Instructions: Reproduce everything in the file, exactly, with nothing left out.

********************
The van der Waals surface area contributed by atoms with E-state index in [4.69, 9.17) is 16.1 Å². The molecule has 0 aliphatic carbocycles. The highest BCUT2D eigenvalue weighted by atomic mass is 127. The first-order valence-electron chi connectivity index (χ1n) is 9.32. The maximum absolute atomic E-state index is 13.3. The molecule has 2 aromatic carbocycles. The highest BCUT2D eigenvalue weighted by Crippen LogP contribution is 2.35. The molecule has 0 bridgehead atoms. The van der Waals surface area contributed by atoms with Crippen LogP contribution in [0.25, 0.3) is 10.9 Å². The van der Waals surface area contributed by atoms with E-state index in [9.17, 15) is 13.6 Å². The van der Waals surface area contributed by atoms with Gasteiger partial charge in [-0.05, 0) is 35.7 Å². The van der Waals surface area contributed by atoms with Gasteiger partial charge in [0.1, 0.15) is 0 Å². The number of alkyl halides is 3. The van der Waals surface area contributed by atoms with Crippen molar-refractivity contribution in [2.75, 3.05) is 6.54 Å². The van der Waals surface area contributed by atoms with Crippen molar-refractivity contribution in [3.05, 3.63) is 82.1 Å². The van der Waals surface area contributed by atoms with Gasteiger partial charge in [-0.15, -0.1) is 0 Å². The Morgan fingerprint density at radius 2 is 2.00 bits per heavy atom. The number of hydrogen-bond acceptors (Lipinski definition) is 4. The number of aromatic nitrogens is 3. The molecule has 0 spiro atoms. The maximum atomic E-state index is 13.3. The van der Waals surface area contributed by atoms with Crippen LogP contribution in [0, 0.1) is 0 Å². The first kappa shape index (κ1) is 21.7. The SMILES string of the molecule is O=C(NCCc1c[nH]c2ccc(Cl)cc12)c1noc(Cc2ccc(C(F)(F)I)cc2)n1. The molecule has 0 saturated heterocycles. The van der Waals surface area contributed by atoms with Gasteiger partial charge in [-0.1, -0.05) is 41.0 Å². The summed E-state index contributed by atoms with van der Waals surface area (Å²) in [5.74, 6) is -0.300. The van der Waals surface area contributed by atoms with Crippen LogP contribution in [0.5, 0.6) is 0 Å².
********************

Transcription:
The van der Waals surface area contributed by atoms with E-state index in [4.69, 9.17) is 16.1 Å². The molecule has 0 aliphatic carbocycles. The highest BCUT2D eigenvalue weighted by atomic mass is 127. The first-order valence-electron chi connectivity index (χ1n) is 9.32. The maximum absolute atomic E-state index is 13.3. The molecule has 2 aromatic carbocycles. The highest BCUT2D eigenvalue weighted by Crippen LogP contribution is 2.35. The molecule has 0 bridgehead atoms. The van der Waals surface area contributed by atoms with Crippen LogP contribution in [0.25, 0.3) is 10.9 Å². The van der Waals surface area contributed by atoms with E-state index in [9.17, 15) is 13.6 Å². The van der Waals surface area contributed by atoms with Gasteiger partial charge in [-0.05, 0) is 35.7 Å². The van der Waals surface area contributed by atoms with Gasteiger partial charge in [0.1, 0.15) is 0 Å². The number of alkyl halides is 3. The van der Waals surface area contributed by atoms with Crippen molar-refractivity contribution in [2.75, 3.05) is 6.54 Å². The van der Waals surface area contributed by atoms with Crippen molar-refractivity contribution in [3.05, 3.63) is 82.1 Å². The van der Waals surface area contributed by atoms with Gasteiger partial charge in [-0.15, -0.1) is 0 Å². The Morgan fingerprint density at radius 2 is 2.00 bits per heavy atom. The number of hydrogen-bond acceptors (Lipinski definition) is 4. The number of aromatic nitrogens is 3. The molecule has 0 spiro atoms. The maximum atomic E-state index is 13.3. The van der Waals surface area contributed by atoms with Crippen LogP contribution in [0, 0.1) is 0 Å². The first kappa shape index (κ1) is 21.7. The SMILES string of the molecule is O=C(NCCc1c[nH]c2ccc(Cl)cc12)c1noc(Cc2ccc(C(F)(F)I)cc2)n1. The molecule has 0 saturated heterocycles. The van der Waals surface area contributed by atoms with Gasteiger partial charge in [-0.1, -0.05) is 41.0 Å². The summed E-state index contributed by atoms with van der Waals surface area (Å²) in [5.74, 6) is -0.300. The van der Waals surface area contributed by atoms with Crippen LogP contribution in [0.5, 0.6) is 0 Å².